The battery can last up to 15 hours with the backlight on and 4 to 5 months with it off. We cannot verify the backlight off battery life estimate, but the backlight on battery life estimate is about right. Of course, your mileage will vary based on your usage habits, LED brightness, and lighting effect used. The SK622 will enter into power saving mode after 15 minutes by default by turning off the backlight. The timeout can be changed in software. Charging the keyboard will take a few hours.

If you do not know what a mechanical keyboard is, there are three main types of keyboards in the market today. The cheapest is the membrane keyboard, which is the easiest to make, but also has poor typing feel and response due to squishy keys. A scissor switch keyboard has its own independent keyswitch mechanism for each key, which delivers improved tactile response and typing experience. Modern scissor switch keyboards can be very good for everyday office use. Mechanical keyboards such as the Cooler Master SK622 costs the most because each keyswitch is an independent part.

The SK622 features TTC KS32 low profile mechanical switches. It seems to me Cooler Master intentionally tried to obscure the switch OEM compared to the SK621, where the Cherry MX Low Profile switches were heavily advertised. Cherry MX switches are generally seen as higher end units as they are the original design from Germany, while TTC mechanical switches are imitation units from China.

Our particular model has blue-type switches, but the SK622 is also available in red and brown. If you enjoy blue-type switches, these low profile TTC switches feel great in operation. The TTC KS32 blue's maximum key travel distance is 3.2mm with actuation at 1.3mm. With an actuation force of 45cN with a tactile and audible click, generally speaking, the Cooler Master SK622 will feel very different than other non-mechanical keyboards, but not as drastic as going to linear switches since you still have the bump. Being a blue-type switch, the SK622 is clicky and loud, so if you are concerned about noise, it is best to avoid this variant. The TTC KS32 is rated for fifty million operations like genuine Cherry MX switches. The base is strong as aforementioned, but there is some keyboard flex under heavy loads, but it is not a major concern.

The Cooler Master SK622 is a full NKRO keyboard in wired mode and 6KRO in wireless mode. NKRO stands for N-key rollover. If you have used keyboards with limited NKRO capabilities, you may have experienced ghosting issues in the past. When too many keys are pressed at the same time, your system will be unable to register any more strokes. A full NKRO keyboard like the Cooler Master SK622 overcomes this by independently polling each key, making all inputs detectable by the hardware regardless of how many other keys are activated at the same time. This mean in the event you have every other key on your keyboard depressed, it will still register the last stroke. This keyboard will only register up to six simultaneous keys in wireless mode to save battery. This is an acceptable compromise in my opinion, since you have only ten fingers.

At the back of the Cooler Master SK622 is the USB Type-C cable lead out. It comes out in the center and is used for charging the keyboard's internal battery or using it as a wired keyboard if you desire. This braided cable is of average thickness and extends 1.8m in length to connect to your computer via one standard, gold-plated USB Type-A connector. When we bring about the question of whether gold plated connectors are actually useful or not, let us just say if it was the actual pins, then there is a possibility since gold offers better conductivity than other metals. This theoretically establishes a better connection with your computer, but on a digital signal level, we must understand it is a discrete one or zero; if anyone tells you they can tell the difference, you can definitely defeat their theory with a double blinded test. Additionally, if you are referring to the gold part of the connector you see on the plug, I would like to point out it is only used as ground. In other words, it is nice to have and it is pretty to look at, but it is not anything significant on a practical level. The gold-plated USB connector will not have any performance impact on the Cooler Master SK622, not to mention the SK622 is a Bluetooth keyboard and is designed to be used wirelessly.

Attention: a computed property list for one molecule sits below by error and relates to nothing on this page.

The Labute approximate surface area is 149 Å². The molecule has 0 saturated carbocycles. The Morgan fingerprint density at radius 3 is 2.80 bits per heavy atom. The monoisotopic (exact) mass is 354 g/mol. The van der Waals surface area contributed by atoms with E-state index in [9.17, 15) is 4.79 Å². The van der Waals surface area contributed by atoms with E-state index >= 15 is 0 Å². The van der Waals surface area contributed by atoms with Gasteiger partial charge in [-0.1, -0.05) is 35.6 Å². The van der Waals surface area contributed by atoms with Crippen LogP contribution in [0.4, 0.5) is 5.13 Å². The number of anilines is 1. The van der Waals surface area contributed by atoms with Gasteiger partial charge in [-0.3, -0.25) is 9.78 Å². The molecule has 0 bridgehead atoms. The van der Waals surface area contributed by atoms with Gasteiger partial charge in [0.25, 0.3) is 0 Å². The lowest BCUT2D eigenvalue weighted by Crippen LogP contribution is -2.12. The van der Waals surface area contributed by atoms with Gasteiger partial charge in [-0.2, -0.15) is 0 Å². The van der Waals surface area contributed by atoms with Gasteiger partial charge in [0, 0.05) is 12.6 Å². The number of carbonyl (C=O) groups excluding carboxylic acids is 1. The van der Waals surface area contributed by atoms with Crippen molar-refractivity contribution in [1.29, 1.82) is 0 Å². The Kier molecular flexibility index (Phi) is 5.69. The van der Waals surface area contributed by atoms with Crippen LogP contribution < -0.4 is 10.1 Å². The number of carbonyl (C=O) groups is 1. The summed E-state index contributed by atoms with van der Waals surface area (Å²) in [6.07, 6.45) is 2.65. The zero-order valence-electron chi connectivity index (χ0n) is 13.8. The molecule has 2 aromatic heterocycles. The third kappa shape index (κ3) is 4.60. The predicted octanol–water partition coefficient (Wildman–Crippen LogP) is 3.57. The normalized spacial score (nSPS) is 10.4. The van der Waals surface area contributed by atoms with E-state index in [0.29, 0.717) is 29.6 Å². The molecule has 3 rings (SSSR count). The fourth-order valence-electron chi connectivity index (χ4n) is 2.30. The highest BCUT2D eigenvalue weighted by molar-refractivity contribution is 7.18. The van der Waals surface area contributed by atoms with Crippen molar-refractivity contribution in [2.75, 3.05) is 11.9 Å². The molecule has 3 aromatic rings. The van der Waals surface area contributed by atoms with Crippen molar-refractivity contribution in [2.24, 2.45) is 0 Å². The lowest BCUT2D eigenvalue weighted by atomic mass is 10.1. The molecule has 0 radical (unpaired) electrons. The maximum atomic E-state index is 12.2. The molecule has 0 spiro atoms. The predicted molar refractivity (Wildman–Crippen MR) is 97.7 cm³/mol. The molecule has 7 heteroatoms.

At the bottom are four small rubber pads to help the SK622 stay in place during intense gaming sessions. The keyboard itself is pretty lightweight, so it might shift a bit if your table does not have a lot of grip. he two rubber lined flip-out risers at the front tilts the keyboard up for those who prefer it. What you will not find are keyboard drain holes, so it is advisable to keep your Mountain Dew at a distance.

The Cooler Master SK622 works along with a version of Cooler Master MasterPlus+, which is a 219MB download from the company's website at press time. This program unifies many Cooler Master peripherals into one application, but check the website first for compatibility. Functionally, it is identical to Cooler Master Portal. Once the program opens, it will immediately detect the products you own. All settings are stored on the keyboard's 512KB internal memory for up to four profiles.

The main configuration window is separated into five tabs, as shown in our screenshot above. The first tab, wireless, allows you to configure settings like timeout and LED brightness. The second tab, Lighting, allows you to select RGB lighting effects and colors. Key Map shows a picture of the keyboard, where you can select individual keys and change their functions. The Macro tab allows you to program macros. Profiles is where you can import and export the four profiles stored on the keyboard's internal memory. Overall, I found Cooler Master MasterPlus+ to be basic, but it is very straightforward and easy to use. It is certainly not as powerful as Corsair's iCUE or SteelSeries' Engine. In fact, you can do most of the things directly on the keyboard without software, but my overall experience was positive.


Page Index
1. Introduction, Packaging, Specifications
2. A Closer Look - Hardware and Software
3. Conclusion